Hell of a Town: “On Subterranean Stew”, by Catherine Northington

My commute to school is an easy one. Sometimes.

It’s straightforward—for New York, anyway: I hop on the ⅔ in Prospect Heights and ride that sucker all the way to 96th, dodder across a platform and hop the local to 116.

Direct and doable. In theory.

But city life is rarely the romantic abstract we make it out to be. Several times a month—and that’s being generous—“easy” trips like mine transform into Odyssean webs of reroutes and unexplained delays.

Subway bullshit is such a natural part of life here that New Yorkers develop a sixth sense for it. I’m convinced I can sense something amiss almost the moment I leave my apartment building: There’s a raging mist in the air, a hostile strain of humidity lingering above the grates. But I swipe my Metrocard anyway—I must!—and am absorbed into the Rage Hive, another paying patron at its mercy.

We’re conditioned to accept a certain degree of inconvenience when we ride the subway; those discomforts are part and parcel of living here—and they’re one of the city’s most unifying forces (who among us has not bonded with a near-stranger over a particularly gutting reroute or missed appointment?).

Problems are inevitable in our vast cavern of transit, but by God do I reserve my right to make a huff about them. And delays are just the beginning of it.

Every day, millions of us descend into the subway’s gaping maw.

In doing so we all harbor the same tacit, desperate desire: to get from Point A to Point B as quickly and smoothly as possible. This thrusts us—The Commuters—into direct competition with one another: Awkward, angry shuffling; dramatic dives toward that one empty seat—none of it makes for a pleasant crowd.

Crowd. That awful word—and one so abominably, intrinsically linked with the New York Subway System. Crowding leads to closeness leads to touching. And I, for one, don’t like being touched. Not unless it’s on my own terms, ideally in private and by someone with clean hands (a reputable doctor or a fastidious lover).

On the subway, touching is flagrant, inevitable, and never on your terms. It could be someone innocently grazing against your elbow or someone deliberately squeezing your ass cheek or anything in between. Jostlers, lechers, and bystanders are all lumped on top of each other on this, the city’s Great Equalizer.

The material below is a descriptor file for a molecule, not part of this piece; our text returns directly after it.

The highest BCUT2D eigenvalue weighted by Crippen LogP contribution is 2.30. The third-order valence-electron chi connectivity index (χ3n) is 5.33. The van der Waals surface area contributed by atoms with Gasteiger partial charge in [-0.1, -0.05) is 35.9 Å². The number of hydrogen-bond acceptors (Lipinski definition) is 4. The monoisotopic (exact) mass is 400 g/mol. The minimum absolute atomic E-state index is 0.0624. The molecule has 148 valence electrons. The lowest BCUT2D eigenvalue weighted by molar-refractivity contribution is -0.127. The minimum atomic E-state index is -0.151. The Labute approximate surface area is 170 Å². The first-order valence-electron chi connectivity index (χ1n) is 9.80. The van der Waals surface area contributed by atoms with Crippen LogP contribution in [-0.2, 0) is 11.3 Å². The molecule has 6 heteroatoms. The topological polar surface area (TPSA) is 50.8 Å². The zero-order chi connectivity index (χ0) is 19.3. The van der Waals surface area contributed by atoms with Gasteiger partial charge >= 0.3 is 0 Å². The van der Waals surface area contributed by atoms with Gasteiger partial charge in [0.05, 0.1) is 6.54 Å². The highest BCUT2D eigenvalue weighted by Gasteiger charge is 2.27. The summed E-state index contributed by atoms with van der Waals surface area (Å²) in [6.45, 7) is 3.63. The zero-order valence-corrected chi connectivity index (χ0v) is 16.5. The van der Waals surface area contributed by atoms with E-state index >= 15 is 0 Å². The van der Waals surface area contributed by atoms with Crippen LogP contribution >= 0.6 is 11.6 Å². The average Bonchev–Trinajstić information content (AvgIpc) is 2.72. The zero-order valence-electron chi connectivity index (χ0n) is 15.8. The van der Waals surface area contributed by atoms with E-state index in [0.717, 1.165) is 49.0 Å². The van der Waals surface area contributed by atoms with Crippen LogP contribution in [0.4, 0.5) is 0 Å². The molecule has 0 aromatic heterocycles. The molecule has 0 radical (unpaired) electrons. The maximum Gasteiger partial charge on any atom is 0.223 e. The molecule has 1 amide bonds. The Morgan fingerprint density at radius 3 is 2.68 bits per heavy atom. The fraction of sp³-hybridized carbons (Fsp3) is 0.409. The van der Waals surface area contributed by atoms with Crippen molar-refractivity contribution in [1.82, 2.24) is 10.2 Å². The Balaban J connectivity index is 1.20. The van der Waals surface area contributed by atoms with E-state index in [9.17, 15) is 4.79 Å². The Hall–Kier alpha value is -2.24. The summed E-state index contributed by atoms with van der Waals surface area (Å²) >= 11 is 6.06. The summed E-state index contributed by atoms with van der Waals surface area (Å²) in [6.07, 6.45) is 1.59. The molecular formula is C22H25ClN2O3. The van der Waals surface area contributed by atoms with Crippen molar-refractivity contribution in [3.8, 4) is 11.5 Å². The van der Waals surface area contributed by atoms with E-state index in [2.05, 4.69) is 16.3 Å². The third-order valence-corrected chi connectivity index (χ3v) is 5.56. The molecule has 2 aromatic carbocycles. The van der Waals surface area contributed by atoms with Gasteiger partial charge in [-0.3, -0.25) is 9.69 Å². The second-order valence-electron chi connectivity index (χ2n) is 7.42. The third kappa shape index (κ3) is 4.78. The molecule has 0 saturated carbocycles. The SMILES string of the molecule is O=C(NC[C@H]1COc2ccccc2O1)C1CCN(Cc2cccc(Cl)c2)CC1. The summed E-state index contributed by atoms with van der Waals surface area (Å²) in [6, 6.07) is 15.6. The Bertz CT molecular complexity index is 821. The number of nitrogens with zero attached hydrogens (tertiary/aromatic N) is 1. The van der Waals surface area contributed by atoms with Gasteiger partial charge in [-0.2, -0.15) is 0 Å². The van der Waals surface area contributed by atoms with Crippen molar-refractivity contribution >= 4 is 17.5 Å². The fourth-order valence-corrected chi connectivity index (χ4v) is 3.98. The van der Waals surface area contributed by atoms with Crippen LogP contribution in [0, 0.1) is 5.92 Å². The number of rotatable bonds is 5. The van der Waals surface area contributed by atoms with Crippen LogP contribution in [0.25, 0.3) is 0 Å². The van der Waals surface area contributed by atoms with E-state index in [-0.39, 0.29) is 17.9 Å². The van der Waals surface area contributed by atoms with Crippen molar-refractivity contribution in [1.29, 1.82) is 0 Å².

A few years back I was on the 344 bus in London, chortling over the Lambeth Bridge. The bus was quiet, near-empty, and repulsively fluorescent. I was biting my pen, working a crossword in the Evening Standard, when a man sat down next to me. He put his coat on his lap and started kneading my thigh.

“Nah. That’s not happening,” I told myself simply, squeezing closer to the window, sweat prickling my neck. I pretended—for whose sake? His?—not to notice what was going on. A large part of me truly wanted to believe (and had, I think, convinced myself) that it was “just an embarrassing mistake.”

Unfortunately such instances are not “special” or “different,” or even uncommon. Last summer on the 4 train in Manhattan, a man made eye contact with a woman on my car and started masturbating. I still come close to tears when I remember her incredible nerve—she screamed at him until he left the train. Creeps are all over, and they range widely in their modus operandi. But public transit, with all its requisite proximity, draws those shitheads in like moths to light.

I’ve cauterized the wound of that moment in London with near-ridiculous levels of caution. When I board the 2 / 3, I squeeze myself into a compact ball of torso and limbs, folding each over the other like a sailor’s knot. If my pinky makes fleeting contact with someone else’s, my heart jolts; I recoil, apologize breathlessly, feel implicated somehow.

I recently sat down next to a man on the 2 and left a conspicuous 3-inch buffer between our legs. I free-fell into a paranoid thought tunnel: Does he notice that space? Am I profiling? Wait, what if he notices and gets mad at me for assuming he could be a threat? Or maybe he’ll see it and just feel sad about the shitty, suspicious world we live in. How could I explain myself to him?

While I don’t think about the bus ride in London every time I step onto the subway, it would be impossible not view my commutes through its prism: Brown buildings whisking by, a cold black April night, a humiliating hand on my thigh, and the suffocating impossibility of escape.

Fondling, grazing, glaring, toe-stepping—crowds suck, for reasons minor and monumental. Particularly when you’re hurling through the world in one.

Beneath the seething, occasionally sinister madness of the crowd lurks the subways’ sonic hellscape—a moaning, rattling, screaming soundtrack. Subway noise cannot be run from; no empty car or platform corner will save you. How do the rats manage?

Subway screeching can probably be explained by science: Steel wheels, steel rails, friction, whatever smart words might apply. I, personally, choose to interpret the noise as a personal attack. Noise levels correlate directly with my emotional state: Every mote of goodwill within me is snuffed out with the whoosh of tunnel air that accompanies each ear-shattering train. I have actually welled up in tears at the arrival of a G train. I can barely tolerate the sound of forks clanking into a silverware drawer—what the hell am I doing here?